Do I Have a Concussion?

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Concussion x-ray

Ouch! Whether you’ve fallen off a ladder or taken an especially hard hit during the big game, a blow to the head hurts. But how do you know when to dust yourself off and keep going or when you should go to your local FastMed Urgent Care to get treatment for a concussion? The start of football season is a great time to talk about the importance of helmets and safety practices, but concussions can happen both on and off the field.

A concussion is a traumatic injury that occurs when the brain is jarred or shaken inside the skull. Contrary to popular myth, you can have a concussion without losing consciousness. In fact, there may not be any outward physical signs that you have suffered from a concussion. Symptoms can appear right after an injury, or may not become apparent for days or even weeks. They generally fall into one of four categories:

Cognitive – This includes difficulty thinking clearly and remembering new information, trouble concentrating, and a general sense that you aren’t as quick on the uptake lately. These symptoms may be more easily recognized by others than by the person who is concussed. You may ask the same question multiple times without realizing that you’ve already been given that information. If other people point out that you seem to be having trouble remembering things, don’t be offended; get checked out immediately.

Physical – Of course, if you’ve knocked your head, you’re probably going to have a headache. But if you notice changes to your vision or balance, feel dizzy or nauseous, or begin vomiting, you should see a doctor. Other physical symptoms include a lack of energy and sensitivity to light and noise.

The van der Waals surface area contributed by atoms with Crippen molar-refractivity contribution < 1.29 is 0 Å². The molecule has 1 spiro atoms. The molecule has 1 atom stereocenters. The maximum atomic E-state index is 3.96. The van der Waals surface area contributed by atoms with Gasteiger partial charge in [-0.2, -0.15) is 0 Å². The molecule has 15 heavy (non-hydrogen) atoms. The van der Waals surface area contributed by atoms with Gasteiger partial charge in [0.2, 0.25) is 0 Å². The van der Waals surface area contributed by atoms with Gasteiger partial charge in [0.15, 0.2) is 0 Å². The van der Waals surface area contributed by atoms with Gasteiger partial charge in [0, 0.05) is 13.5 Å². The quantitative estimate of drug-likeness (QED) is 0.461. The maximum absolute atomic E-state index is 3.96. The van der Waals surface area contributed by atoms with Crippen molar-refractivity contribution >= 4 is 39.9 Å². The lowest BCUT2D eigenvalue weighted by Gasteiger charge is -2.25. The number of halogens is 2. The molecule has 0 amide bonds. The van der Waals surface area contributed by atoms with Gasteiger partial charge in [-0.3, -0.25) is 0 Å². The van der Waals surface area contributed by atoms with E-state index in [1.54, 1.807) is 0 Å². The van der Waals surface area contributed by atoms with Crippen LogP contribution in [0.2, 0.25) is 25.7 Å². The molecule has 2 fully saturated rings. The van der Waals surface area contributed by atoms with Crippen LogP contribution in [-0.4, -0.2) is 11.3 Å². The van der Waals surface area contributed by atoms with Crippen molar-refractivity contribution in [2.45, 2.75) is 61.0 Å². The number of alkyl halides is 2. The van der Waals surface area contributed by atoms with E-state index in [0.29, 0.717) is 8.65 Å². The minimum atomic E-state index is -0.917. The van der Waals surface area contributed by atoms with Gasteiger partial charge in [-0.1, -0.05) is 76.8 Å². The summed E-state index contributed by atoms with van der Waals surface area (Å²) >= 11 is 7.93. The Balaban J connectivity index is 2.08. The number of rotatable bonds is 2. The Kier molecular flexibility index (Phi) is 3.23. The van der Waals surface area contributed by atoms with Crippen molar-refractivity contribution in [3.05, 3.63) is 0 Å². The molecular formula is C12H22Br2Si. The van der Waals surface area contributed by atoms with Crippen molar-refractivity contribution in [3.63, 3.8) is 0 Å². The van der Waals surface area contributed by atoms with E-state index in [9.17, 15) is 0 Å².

Emotional – Someone who has had a concussion can have emotional symptoms, as well. You may feel angry, irritable, upset, or simply be more emotional in general. You might be prone to bursts of unexplained sadness, or feelings of nervousness or anxiety.

Sleep-Related – A concussion can alter your sleep patterns. Note anything that is different from your usual routine, whether you’re finding it more difficult to fall asleep, sleeping more than usual, or sleeping less.

If you have any of the following symptoms, see a doctor immediately:

  • Multiple episodes of vomiting
  • Loss of consciousness for more than 30 seconds
  • A worsening headache
  • Changes in speech, such as slurring
  • Seizures
  • Dilated pupils or pupils of unequal size

Concussions are relatively common, and most people recover quickly with treatment. If you’ve suffered a blow to the head, take it easy for a few days. Concussions are not restricted to football and hockey players. According to the Centers for Disease Control, the most common reasons for traumatic brain injury-related visits to the emergency room are bicycling, football, playground activities, basketball, and soccer. If you’ve suffered a blow to the head while playing sports, FastMed recommends following up for further evaluation prior to returning to the field.  Even though you might feel better, your brain has been injured and needs time to heal. At FastMed Urgent Care, we see all kinds of bumps, bruises, concussions, and contusions, and we can get you on the fast track to feeling better.

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